PSHE & British Values
We follow the Jigsaw scheme of work for PSHE. This scheme of work covers the statutory Relationship and Health Education objectives as well as British Values.
We also use weekly 'Picture News' to discuss what is happening in the world. This links to British Values and Human Rights.
Intent: Why are we teaching this?
PSHE is embedded in daily life at Poverest as well as being taught weekly through our engaging and inclusive Kapow PSHE lessons and Picture News assembilies. The broad and balanced PSHE curriculum enables pupils to develop knowledge and skills they need to flourish in the wider curriculum and in life as a whole. PSHE helps pupils to understand their own personal values, and how, as individuals, they fit into and contribute to the world. PSHE develops emotional literacy, builds resilience and supports mental and physical wellbeing, in turn supporting emotional awareness, active learning and concentration. ”Weaving through the heart of our creative PSHE teaching, is a commitment to enhancing and promoting our school ethos to ‘learn together, grow together and succeed together’’.
Implementation: How is this being taught?
To ensure a depth and accuracy of learning which builds upon prior learning, all classes undertake weekly PSHE lessons which follow Kapow, a fully planned and spiralling/progressive PSHE scheme. It includes SMSC and British Values throughout the 6 themes. There are 6 lessons per theme and every lesson has two Learning Intentions, one specific to Relationships and Health Education (PSHE) (in purple) and the other designed to develop emotional literacy and social skills (in green). Lessons are underpinned by the Jigsaw behaviour charter, which reinforces respect for each other – taking turns, being kind and positive and respecting confidentiality.
Assessment in Kapow is both formative and summative. The summative assessment process offers criteria for children either working at, beyond or towards the age-related expectations. Greater depth children can be challenged to ensure that they are being given the opportunities to enrich their learning further. The “Class Teacher” page at the start of every puzzle supports teachers to feel more confident in their own subject knowledge, which in turn allows them to extend the learning of the children. As well as online CPD through Kapow, the PSHE Subject lead also delivers staff training at least twice a year.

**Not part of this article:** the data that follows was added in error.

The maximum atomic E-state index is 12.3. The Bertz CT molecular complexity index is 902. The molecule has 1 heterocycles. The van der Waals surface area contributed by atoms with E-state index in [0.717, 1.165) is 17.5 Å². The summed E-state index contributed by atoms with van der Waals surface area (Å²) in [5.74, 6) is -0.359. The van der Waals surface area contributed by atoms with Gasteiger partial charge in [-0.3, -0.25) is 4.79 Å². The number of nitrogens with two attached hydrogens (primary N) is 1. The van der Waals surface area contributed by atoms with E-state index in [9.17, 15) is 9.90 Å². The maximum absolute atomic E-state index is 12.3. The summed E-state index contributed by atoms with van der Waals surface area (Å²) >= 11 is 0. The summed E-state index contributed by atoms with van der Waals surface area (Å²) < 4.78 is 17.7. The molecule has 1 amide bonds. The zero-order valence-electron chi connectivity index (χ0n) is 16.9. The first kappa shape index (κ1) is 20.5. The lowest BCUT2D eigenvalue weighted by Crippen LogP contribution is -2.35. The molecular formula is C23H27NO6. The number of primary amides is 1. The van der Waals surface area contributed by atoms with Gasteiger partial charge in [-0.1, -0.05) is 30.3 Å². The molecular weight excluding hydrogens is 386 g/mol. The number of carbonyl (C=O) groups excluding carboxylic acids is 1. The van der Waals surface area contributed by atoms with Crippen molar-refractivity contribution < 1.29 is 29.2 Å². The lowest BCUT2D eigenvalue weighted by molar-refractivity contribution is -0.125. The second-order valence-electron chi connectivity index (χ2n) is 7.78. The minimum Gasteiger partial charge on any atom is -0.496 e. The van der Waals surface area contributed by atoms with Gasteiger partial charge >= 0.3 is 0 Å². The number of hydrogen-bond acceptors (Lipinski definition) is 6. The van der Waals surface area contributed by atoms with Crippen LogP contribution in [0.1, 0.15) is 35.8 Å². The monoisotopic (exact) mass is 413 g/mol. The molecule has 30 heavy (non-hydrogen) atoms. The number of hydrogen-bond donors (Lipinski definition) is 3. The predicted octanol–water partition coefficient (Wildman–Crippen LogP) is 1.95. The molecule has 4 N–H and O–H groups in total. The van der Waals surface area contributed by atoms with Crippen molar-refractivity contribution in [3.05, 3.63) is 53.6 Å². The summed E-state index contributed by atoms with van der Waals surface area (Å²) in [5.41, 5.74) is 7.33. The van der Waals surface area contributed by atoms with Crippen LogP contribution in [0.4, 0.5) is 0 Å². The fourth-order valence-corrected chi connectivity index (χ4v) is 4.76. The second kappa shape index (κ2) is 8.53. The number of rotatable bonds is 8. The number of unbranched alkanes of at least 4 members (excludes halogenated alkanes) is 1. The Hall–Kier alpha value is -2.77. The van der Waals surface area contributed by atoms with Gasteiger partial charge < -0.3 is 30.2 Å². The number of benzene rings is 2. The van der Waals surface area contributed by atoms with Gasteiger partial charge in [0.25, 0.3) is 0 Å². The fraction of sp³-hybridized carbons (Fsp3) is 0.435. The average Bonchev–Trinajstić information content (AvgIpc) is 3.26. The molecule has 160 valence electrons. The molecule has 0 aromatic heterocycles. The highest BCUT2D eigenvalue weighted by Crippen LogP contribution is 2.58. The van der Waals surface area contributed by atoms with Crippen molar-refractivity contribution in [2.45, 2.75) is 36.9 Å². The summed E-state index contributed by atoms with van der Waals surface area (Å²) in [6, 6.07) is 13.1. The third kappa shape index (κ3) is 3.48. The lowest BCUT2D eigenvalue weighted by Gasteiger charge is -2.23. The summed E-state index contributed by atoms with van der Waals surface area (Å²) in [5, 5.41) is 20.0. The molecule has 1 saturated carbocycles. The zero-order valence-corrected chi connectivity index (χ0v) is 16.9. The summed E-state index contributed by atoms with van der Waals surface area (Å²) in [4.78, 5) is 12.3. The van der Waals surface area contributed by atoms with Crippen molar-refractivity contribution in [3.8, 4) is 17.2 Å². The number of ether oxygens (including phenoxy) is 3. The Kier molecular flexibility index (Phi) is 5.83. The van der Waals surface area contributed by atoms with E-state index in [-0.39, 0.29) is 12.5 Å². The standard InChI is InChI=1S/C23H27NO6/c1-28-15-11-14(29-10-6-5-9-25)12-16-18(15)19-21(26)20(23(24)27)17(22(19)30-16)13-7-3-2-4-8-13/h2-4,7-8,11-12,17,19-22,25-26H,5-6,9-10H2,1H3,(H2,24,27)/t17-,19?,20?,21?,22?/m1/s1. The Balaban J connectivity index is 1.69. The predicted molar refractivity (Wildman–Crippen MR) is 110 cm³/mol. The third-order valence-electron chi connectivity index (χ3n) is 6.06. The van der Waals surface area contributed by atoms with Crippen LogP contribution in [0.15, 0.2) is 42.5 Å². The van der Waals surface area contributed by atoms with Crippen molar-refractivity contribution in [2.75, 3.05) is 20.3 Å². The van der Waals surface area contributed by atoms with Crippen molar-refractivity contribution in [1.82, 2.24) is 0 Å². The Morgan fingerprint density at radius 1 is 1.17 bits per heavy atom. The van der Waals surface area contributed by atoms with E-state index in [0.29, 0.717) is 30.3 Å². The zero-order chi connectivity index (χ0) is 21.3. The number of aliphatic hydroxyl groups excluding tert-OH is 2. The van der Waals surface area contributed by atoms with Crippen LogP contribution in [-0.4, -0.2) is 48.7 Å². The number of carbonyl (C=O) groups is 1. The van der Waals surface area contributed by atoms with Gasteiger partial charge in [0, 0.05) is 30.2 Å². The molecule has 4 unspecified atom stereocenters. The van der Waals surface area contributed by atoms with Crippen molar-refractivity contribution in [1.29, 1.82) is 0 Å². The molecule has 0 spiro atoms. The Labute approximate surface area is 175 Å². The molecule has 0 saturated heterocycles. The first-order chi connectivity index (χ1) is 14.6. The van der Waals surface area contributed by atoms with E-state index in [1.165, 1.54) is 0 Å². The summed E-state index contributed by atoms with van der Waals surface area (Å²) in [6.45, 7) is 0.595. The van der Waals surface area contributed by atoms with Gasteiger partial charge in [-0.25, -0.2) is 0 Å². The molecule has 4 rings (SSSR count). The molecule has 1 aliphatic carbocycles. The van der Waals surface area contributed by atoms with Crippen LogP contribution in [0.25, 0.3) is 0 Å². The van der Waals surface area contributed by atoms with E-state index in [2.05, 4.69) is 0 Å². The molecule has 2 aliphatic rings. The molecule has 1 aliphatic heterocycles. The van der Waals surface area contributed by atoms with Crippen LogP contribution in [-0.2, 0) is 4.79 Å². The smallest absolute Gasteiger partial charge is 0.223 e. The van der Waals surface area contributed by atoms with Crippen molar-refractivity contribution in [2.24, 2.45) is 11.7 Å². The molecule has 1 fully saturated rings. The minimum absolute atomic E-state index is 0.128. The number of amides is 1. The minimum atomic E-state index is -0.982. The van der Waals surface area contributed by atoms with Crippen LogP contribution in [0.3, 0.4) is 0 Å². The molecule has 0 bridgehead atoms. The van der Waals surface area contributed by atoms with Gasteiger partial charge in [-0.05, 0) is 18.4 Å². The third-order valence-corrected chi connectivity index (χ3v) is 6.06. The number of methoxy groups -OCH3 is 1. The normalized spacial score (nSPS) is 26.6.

As Kapow PSHE is a whole-school approach, rather than simply a lesson-a-week Scheme of Work for PSHE, there are numerous layers built in that engender a sense of belonging and community, and that value every individual. To ensure that it doesn’t become repetitive we also use ‘Picture News’ to discuss ‘What is in the News?’ as part of our weekly assemblies which helps to embed SMSC and British Values in day-to-day life at Poverest.
Impact: What is the effect?
The impact of our PSHE teaching is evident in school life as whole – in pupils’ good behaviour, their attitudes to learning and their respect, care and understanding for and of, each other.
By the time children leave our school they will:
have a good understanding of how to stay safe, healthy and develop good relationships.
be respectful, socially and morally responsible, active members of society appreciating difference and diversity
have a strong self-awareness (including self-esteem) interlinked with compassion of others.
be able to approach a range of real life situations and apply their skills whilst looking after their own mental health and well-being.
How will we know?
Through discussions with pupils, monitoring pupil’s skills and knowledge over time through teacher assessments, learning walks, work scrutiny and discussions with staff we can be confident that the Impact of PSHE matches the Intent and we can evidence this.
The PANTS Song This is a campaign created by the NSPCC that gives parents, carers and teachers the support they need to explain the Underwear Rule to young children aged 4-8 in a simple and age-appropriate way. Each letter of PANTS provides a simple but valuable rule, highlighting that their body belongs to them, that they have a right to say no, and that they should tell an adult they trust if they’re worried or upset.